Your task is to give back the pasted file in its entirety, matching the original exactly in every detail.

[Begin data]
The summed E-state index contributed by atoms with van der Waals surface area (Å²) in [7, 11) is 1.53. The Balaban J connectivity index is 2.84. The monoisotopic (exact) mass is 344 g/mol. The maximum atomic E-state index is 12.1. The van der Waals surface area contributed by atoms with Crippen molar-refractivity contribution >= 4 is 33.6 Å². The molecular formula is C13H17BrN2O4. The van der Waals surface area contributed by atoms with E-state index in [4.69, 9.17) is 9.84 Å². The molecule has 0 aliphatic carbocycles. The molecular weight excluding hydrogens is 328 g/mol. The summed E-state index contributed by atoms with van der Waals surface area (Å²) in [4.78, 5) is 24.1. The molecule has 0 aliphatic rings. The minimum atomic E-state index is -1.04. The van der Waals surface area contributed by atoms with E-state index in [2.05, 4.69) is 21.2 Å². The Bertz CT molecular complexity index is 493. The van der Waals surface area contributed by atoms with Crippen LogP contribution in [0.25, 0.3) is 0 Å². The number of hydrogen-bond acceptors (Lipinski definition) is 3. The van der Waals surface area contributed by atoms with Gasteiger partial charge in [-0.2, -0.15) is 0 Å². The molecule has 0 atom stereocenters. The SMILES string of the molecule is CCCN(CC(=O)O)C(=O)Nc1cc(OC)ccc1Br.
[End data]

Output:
The summed E-state index contributed by atoms with van der Waals surface area (Å²) in [7, 11) is 1.53. The Balaban J connectivity index is 2.84. The monoisotopic (exact) mass is 344 g/mol. The maximum atomic E-state index is 12.1. The van der Waals surface area contributed by atoms with Crippen molar-refractivity contribution >= 4 is 33.6 Å². The molecular formula is C13H17BrN2O4. The van der Waals surface area contributed by atoms with E-state index in [4.69, 9.17) is 9.84 Å². The molecule has 0 aliphatic carbocycles. The molecular weight excluding hydrogens is 328 g/mol. The summed E-state index contributed by atoms with van der Waals surface area (Å²) in [4.78, 5) is 24.1. The molecule has 0 aliphatic rings. The minimum atomic E-state index is -1.04. The van der Waals surface area contributed by atoms with E-state index in [2.05, 4.69) is 21.2 Å². The Bertz CT molecular complexity index is 493. The van der Waals surface area contributed by atoms with Crippen LogP contribution in [0.25, 0.3) is 0 Å². The number of hydrogen-bond acceptors (Lipinski definition) is 3. The van der Waals surface area contributed by atoms with Gasteiger partial charge in [-0.2, -0.15) is 0 Å². The molecule has 0 atom stereocenters. The SMILES string of the molecule is CCCN(CC(=O)O)C(=O)Nc1cc(OC)ccc1Br.